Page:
By Cheryl Magness
In 2022, the Concordia University Texas (CTX), Austin, Texas, Board of Regents (BOR) amended CTX’s governance documents, changing, among other things, the manner by which CTX regents are elected and removing any reference in CTX’s governance documents to following the bylaws of The Lutheran Church—Missouri Synod (LCMS). This act of changing the CTX governance documents was done without LCMS approval and in opposition to LCMS bylaws, and the Synod has condemned it. The series of events leading to this moment is long and complex. A chronology that is not exhaustive but is intended to give a brief but faithful overview follows.
A faithful beginning
CTX, like all LCMS schools, was formed to train young people in the faith. Originally open only to males, with the purpose of preparing them to serve as LCMS pastors and teachers, CTX began almost 100 years ago under the name Lutheran Concordia College of Texas.
According to “A Cloud of Witnesses,” a 1986 documentary produced by the college in observance of its 60th anniversary, CTX traces its roots to 1894, when a group of Lutherans met in Giddings, Texas, to plan for a Lutheran college.
That plan, and another after it, didn’t succeed. But in 1923, the Synod resolved in convention “to found a high school in Texas.” It appropriated “up to $50,000 for this purpose,” with the LCMS Texas District pledging $30,000. Because of a drought, however, the district was unable to provide the funds, and the Synod Board of Directors supplied the needed funding.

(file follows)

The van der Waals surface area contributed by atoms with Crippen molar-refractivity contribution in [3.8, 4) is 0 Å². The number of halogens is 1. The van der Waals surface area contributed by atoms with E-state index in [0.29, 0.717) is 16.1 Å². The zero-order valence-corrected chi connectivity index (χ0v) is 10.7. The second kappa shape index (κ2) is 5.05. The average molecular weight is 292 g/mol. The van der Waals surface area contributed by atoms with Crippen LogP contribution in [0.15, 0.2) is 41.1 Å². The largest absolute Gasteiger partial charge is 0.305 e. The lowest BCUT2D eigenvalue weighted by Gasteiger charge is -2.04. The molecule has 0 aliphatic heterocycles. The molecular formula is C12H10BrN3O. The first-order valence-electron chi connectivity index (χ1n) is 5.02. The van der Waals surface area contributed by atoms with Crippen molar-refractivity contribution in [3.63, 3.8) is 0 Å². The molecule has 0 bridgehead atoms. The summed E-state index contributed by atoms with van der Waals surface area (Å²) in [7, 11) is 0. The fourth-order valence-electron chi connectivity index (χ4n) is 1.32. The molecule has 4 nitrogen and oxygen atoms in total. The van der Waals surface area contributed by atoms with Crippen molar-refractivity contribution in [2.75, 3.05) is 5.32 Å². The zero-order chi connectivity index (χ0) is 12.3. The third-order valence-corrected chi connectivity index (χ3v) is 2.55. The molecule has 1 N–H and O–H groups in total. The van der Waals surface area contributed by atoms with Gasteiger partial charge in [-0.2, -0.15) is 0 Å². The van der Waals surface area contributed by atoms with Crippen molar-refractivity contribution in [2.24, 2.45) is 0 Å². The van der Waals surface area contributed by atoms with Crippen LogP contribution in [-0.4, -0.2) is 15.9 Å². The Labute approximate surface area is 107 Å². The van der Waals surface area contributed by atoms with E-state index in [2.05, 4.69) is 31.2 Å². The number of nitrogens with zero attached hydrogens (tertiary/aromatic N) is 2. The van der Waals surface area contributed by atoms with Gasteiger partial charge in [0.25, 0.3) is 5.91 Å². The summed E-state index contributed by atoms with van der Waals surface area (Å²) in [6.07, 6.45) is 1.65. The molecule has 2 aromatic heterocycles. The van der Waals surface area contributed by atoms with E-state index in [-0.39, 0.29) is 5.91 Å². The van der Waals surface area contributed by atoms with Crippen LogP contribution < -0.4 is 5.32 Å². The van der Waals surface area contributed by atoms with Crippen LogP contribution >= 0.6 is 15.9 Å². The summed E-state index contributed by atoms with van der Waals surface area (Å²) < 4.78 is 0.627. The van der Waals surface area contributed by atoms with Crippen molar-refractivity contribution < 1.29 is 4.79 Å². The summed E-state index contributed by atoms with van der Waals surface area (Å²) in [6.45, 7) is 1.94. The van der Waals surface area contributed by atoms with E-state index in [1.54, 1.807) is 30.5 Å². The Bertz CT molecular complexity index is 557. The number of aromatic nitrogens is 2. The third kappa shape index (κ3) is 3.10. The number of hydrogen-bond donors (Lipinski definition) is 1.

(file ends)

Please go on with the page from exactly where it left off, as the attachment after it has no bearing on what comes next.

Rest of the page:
Three years later, on Oct. 26, 1926, Lutheran Concordia College of Texas opened north of the University of Texas — which was then just inside the city limits of Austin — as a residential high school for boys. The first class had 26 students, some German-speaking and some English-speaking.
In 1951, the school added a junior college curriculum; in 1955, it welcomed women for the first time. In 1965, the college was renamed Concordia Lutheran College, Austin, Texas. By 1970, the high school had been discontinued, and in 1980, Concordia Lutheran College became a four-year institution. In 1995, the name was changed to Concordia University at Austin. Finally, in 2007, the name was changed to Concordia University Texas, and in 2008 the campus moved from its location in what had become near-downtown Austin to a location northwest of the city.
For many years after it became a four-year college, CTX enjoyed steady growth, becoming particularly well known for its nursing and education programs. The growth, however, was not without difficulty, and from time to time, CTX relied upon the Synod for grants, subsidies, lines of credit, backing of debts and promises of ongoing support. In recent years, it — like most institutions of higher education — has faced increasing enrollment and funding challenges, along with pressures from secular forces such as government and the prevailing culture.
But Concordia University System (CUS) President Rev. Dr. Dean O. Wenthe said that those external challenges are accompanied by internal ones:
“For 96 years, Missouri Synod Lutherans have sent their children and their gifts to Concordia, Texas. Concordia has been a blessing to the church, and the church has been a blessing to Concordia.